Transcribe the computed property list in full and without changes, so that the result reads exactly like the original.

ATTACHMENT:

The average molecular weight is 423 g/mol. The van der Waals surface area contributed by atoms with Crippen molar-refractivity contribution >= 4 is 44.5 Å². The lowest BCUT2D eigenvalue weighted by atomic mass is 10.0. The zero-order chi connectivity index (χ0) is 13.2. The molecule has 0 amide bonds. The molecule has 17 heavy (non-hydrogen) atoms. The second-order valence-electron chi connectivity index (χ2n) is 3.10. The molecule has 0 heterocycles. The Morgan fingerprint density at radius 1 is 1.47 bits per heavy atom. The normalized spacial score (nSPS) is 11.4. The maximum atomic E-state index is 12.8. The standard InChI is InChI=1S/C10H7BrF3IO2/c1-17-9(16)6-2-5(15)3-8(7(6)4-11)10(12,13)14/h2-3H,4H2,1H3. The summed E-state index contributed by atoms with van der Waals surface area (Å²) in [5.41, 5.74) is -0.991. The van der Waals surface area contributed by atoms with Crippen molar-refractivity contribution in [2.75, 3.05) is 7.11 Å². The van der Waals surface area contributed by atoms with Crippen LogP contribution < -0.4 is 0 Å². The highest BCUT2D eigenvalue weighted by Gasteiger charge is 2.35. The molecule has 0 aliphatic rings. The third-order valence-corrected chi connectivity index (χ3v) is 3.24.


The average molecular weight is 423 g/mol. The van der Waals surface area contributed by atoms with Crippen molar-refractivity contribution >= 4 is 44.5 Å². The lowest BCUT2D eigenvalue weighted by atomic mass is 10.0. The zero-order chi connectivity index (χ0) is 13.2. The molecule has 0 amide bonds. The molecule has 17 heavy (non-hydrogen) atoms. The second-order valence-electron chi connectivity index (χ2n) is 3.10. The molecule has 0 heterocycles. The Morgan fingerprint density at radius 1 is 1.47 bits per heavy atom. The normalized spacial score (nSPS) is 11.4. The maximum atomic E-state index is 12.8. The standard InChI is InChI=1S/C10H7BrF3IO2/c1-17-9(16)6-2-5(15)3-8(7(6)4-11)10(12,13)14/h2-3H,4H2,1H3. The summed E-state index contributed by atoms with van der Waals surface area (Å²) in [5.41, 5.74) is -0.991. The van der Waals surface area contributed by atoms with Crippen molar-refractivity contribution in [2.75, 3.05) is 7.11 Å². The van der Waals surface area contributed by atoms with Crippen LogP contribution < -0.4 is 0 Å². The highest BCUT2D eigenvalue weighted by Gasteiger charge is 2.35. The molecule has 0 aliphatic rings. The third-order valence-corrected chi connectivity index (χ3v) is 3.24.